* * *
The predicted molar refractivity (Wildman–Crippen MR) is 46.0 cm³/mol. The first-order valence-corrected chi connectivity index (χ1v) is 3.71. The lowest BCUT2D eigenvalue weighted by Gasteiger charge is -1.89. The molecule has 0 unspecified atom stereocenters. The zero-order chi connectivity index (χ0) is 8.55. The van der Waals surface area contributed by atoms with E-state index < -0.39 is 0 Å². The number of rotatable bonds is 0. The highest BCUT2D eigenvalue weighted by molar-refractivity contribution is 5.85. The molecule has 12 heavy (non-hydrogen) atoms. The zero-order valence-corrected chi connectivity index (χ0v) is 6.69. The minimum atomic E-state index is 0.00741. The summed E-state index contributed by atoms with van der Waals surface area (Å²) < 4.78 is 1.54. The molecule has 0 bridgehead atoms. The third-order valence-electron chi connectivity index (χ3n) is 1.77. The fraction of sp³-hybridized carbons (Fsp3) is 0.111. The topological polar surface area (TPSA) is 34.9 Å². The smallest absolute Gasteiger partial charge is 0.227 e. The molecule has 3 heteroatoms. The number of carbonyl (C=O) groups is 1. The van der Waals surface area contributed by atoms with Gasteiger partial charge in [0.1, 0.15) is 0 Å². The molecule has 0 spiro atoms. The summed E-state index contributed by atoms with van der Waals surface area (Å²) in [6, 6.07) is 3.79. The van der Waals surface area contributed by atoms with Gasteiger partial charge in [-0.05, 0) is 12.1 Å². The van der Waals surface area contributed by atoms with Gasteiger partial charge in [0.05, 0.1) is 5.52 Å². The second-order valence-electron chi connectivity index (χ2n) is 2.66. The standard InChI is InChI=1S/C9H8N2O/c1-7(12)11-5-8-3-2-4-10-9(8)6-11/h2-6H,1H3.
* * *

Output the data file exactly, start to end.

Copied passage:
The predicted molar refractivity (Wildman–Crippen MR) is 46.0 cm³/mol. The first-order valence-corrected chi connectivity index (χ1v) is 3.71. The lowest BCUT2D eigenvalue weighted by Gasteiger charge is -1.89. The molecule has 0 unspecified atom stereocenters. The zero-order chi connectivity index (χ0) is 8.55. The van der Waals surface area contributed by atoms with E-state index < -0.39 is 0 Å². The number of rotatable bonds is 0. The highest BCUT2D eigenvalue weighted by molar-refractivity contribution is 5.85. The molecule has 12 heavy (non-hydrogen) atoms. The zero-order valence-corrected chi connectivity index (χ0v) is 6.69. The minimum atomic E-state index is 0.00741. The summed E-state index contributed by atoms with van der Waals surface area (Å²) < 4.78 is 1.54. The molecule has 0 bridgehead atoms. The third-order valence-electron chi connectivity index (χ3n) is 1.77. The fraction of sp³-hybridized carbons (Fsp3) is 0.111. The topological polar surface area (TPSA) is 34.9 Å². The smallest absolute Gasteiger partial charge is 0.227 e. The molecule has 3 heteroatoms. The number of carbonyl (C=O) groups is 1. The van der Waals surface area contributed by atoms with Gasteiger partial charge in [0.1, 0.15) is 0 Å². The molecule has 0 spiro atoms. The summed E-state index contributed by atoms with van der Waals surface area (Å²) in [6, 6.07) is 3.79. The van der Waals surface area contributed by atoms with Gasteiger partial charge in [-0.05, 0) is 12.1 Å². The van der Waals surface area contributed by atoms with Gasteiger partial charge in [0.05, 0.1) is 5.52 Å². The second-order valence-electron chi connectivity index (χ2n) is 2.66. The standard InChI is InChI=1S/C9H8N2O/c1-7(12)11-5-8-3-2-4-10-9(8)6-11/h2-6H,1H3.